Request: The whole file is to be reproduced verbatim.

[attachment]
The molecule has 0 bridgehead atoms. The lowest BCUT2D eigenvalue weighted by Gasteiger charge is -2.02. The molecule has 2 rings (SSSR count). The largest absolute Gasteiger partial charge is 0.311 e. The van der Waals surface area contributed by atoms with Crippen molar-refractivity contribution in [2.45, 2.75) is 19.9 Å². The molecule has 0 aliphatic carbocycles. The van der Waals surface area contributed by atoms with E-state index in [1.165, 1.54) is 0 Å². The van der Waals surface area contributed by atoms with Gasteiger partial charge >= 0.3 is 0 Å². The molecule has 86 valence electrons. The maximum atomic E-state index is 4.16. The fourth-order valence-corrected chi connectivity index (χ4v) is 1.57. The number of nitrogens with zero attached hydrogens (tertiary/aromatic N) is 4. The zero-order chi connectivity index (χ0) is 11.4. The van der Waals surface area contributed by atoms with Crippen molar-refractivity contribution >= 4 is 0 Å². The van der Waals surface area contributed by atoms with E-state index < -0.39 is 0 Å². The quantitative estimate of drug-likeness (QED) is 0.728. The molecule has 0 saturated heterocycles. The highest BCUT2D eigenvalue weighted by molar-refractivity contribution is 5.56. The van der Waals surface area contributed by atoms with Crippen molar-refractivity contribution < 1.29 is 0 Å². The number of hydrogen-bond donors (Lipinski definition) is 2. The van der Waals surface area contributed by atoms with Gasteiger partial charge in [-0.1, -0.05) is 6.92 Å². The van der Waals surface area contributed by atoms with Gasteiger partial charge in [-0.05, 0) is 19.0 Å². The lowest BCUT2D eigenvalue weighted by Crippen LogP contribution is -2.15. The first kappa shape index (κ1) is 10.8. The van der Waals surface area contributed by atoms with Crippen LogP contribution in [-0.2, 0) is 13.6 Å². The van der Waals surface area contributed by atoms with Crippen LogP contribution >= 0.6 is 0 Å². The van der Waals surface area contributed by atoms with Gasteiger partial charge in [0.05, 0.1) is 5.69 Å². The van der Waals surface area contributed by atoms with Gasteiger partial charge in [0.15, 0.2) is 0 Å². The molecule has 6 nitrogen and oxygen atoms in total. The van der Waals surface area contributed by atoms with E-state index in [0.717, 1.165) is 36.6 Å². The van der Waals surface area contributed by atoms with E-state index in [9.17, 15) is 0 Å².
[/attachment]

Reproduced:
The molecule has 0 bridgehead atoms. The lowest BCUT2D eigenvalue weighted by Gasteiger charge is -2.02. The molecule has 2 rings (SSSR count). The largest absolute Gasteiger partial charge is 0.311 e. The van der Waals surface area contributed by atoms with Crippen molar-refractivity contribution in [2.45, 2.75) is 19.9 Å². The molecule has 0 aliphatic carbocycles. The van der Waals surface area contributed by atoms with E-state index in [1.165, 1.54) is 0 Å². The van der Waals surface area contributed by atoms with Gasteiger partial charge >= 0.3 is 0 Å². The molecule has 86 valence electrons. The maximum atomic E-state index is 4.16. The fourth-order valence-corrected chi connectivity index (χ4v) is 1.57. The number of nitrogens with zero attached hydrogens (tertiary/aromatic N) is 4. The zero-order chi connectivity index (χ0) is 11.4. The van der Waals surface area contributed by atoms with Crippen molar-refractivity contribution >= 4 is 0 Å². The van der Waals surface area contributed by atoms with E-state index < -0.39 is 0 Å². The quantitative estimate of drug-likeness (QED) is 0.728. The molecule has 0 saturated heterocycles. The highest BCUT2D eigenvalue weighted by molar-refractivity contribution is 5.56. The van der Waals surface area contributed by atoms with Crippen molar-refractivity contribution < 1.29 is 0 Å². The number of hydrogen-bond donors (Lipinski definition) is 2. The van der Waals surface area contributed by atoms with Gasteiger partial charge in [-0.1, -0.05) is 6.92 Å². The van der Waals surface area contributed by atoms with Gasteiger partial charge in [-0.05, 0) is 19.0 Å². The lowest BCUT2D eigenvalue weighted by Crippen LogP contribution is -2.15. The first kappa shape index (κ1) is 10.8. The van der Waals surface area contributed by atoms with Crippen LogP contribution in [-0.2, 0) is 13.6 Å². The van der Waals surface area contributed by atoms with Crippen LogP contribution >= 0.6 is 0 Å². The van der Waals surface area contributed by atoms with Gasteiger partial charge in [0.05, 0.1) is 5.69 Å². The van der Waals surface area contributed by atoms with Gasteiger partial charge in [0.15, 0.2) is 0 Å². The molecule has 6 nitrogen and oxygen atoms in total. The van der Waals surface area contributed by atoms with E-state index in [0.717, 1.165) is 36.6 Å². The van der Waals surface area contributed by atoms with E-state index in [9.17, 15) is 0 Å².